Stations of the Cross


…are a series of fourteen pictures or carvings portraying incidents in Christ's journey from his condemnation by Pilate to his being laid in the tomb.  They are arranged around the inside walls of churches and chapels, but are also to be found in other settings such as along wooded paths near shrines.  In the devotion of the Stations, an individual or group passes from station to station  reciting prayers and meditating on each incident, or at least on the passion of Christ in general.  It is thought that the Stations originated as a way that those unable to travel might follow the pilgrimage route in Jerusalem, the 'Via Dolorosa'.”

Many texts have been written for use during the Stations..." Catholic Encyclopedia 

To Listen to the Stations of the Cross Double Click on the pictures below.


Jesus stands before Pilate, alone and undefended, innocent and gentle, yet sentenced to death on a cross.  How often do we unjustly pass sentences on others by our attitudes and feelings, our jealousies and prejudices, our opinions and  our outlooks?

Now the Cross as Jesus bore it, Has become for us who share it, The jeweled Cross of Victory.




Pilot hands Jesus over to be crucified.  The guards take Him and lead Him away. Jesus receives the Cross without complaint or self-pity.  He is like an innocent lamb being led to the slaughter. 

Weakened, prodded, cursed and fallen, His whole Body bruised and swollen, Jesus tripped and lay in pain.




After a night of torture and humiliation Jesus, physically weakened, falls under the burden of the Cross.  Yet He soon rises to continue His journey for our good and the good of all.  How often are our expectations of one another,  especially those closest to us, so great that there is no room to fall, no room for failure, no room for mistakes? 

Jesus met his grieving mother, She who made the Lord our Brother; Now the sword her heart has pierced.


As the heavily burdened Jesus slowly, painfully makes His way to Calvary, He sees, standing along the side of the road, His mother, Mary.  He looks into her eyes, and she into His.  Without a word spoken aloud,  only with their eyes, they acknowledge one another’s pain, and they offer one another comfort.  How often do we observe the sadness and misery of others without acknowledging it?  How often do we fail to offer encouragement and support?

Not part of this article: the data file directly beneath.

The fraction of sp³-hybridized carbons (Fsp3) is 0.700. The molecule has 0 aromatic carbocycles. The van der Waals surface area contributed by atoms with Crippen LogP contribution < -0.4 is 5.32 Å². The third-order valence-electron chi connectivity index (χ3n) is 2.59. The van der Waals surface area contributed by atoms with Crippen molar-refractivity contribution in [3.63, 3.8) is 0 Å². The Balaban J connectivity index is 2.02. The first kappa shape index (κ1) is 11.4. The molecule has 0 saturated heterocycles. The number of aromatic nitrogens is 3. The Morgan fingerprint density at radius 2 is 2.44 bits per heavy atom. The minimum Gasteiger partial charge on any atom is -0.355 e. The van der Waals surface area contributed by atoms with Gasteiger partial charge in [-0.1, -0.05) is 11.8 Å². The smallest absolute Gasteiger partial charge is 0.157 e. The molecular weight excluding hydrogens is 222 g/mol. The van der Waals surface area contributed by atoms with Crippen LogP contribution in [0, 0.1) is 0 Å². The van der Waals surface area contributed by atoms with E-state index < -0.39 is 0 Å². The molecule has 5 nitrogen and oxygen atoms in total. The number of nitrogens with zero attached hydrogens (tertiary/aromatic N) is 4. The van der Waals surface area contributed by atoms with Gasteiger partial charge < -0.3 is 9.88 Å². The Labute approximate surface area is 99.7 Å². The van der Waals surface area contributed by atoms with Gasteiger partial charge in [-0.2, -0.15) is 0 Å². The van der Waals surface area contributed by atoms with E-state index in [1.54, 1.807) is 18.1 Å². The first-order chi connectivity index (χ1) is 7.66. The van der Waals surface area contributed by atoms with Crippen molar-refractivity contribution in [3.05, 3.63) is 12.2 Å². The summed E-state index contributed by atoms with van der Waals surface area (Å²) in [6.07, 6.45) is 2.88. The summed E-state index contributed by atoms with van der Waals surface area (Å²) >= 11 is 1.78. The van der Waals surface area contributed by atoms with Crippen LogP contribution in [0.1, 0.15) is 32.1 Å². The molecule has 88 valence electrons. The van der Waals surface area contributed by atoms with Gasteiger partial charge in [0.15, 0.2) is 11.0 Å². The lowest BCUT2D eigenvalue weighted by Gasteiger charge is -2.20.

Simon stopped in hesitation, Not foreseeing his proud station, Called to bear the Cross of Christ.


So that Jesus could complete the walk to Calvary, the soldiers force a passerby, Simon of Cyrene, a stranger, to help carry the cross.  How often in life is this true of us; a stranger offers the most aid and encouragement in times of difficulty? How often are we willing to be that stranger?

Brave but trembling came the woman, None but she would flaunt the Roman, Moved by love beyond her fear.


Veronica, unafraid of the soldiers and the jeering crowd, comes up to Jesus, and with her veil, gently wipes the blood and sweat from His face.  How often in our lives is there no time, no energy, no courage to break away from the crowd to do some unexpected, unpretentious act of kindness?

Prostrate on the dust He crumbled, Flogged in body He resembled  All our brothers poor and scorned.

It is our weaknesses that He carries, our sufferings that He endures.   He is pierced for our offenses, He is crushed for our sins; Upon Him is the punishment that makes us whole.  And so, Jesus once again falls  under the weight of the Cross.  In our own lives, some of the same mistakes are made over and over again. How often do we become discouraged with such repetition and give up?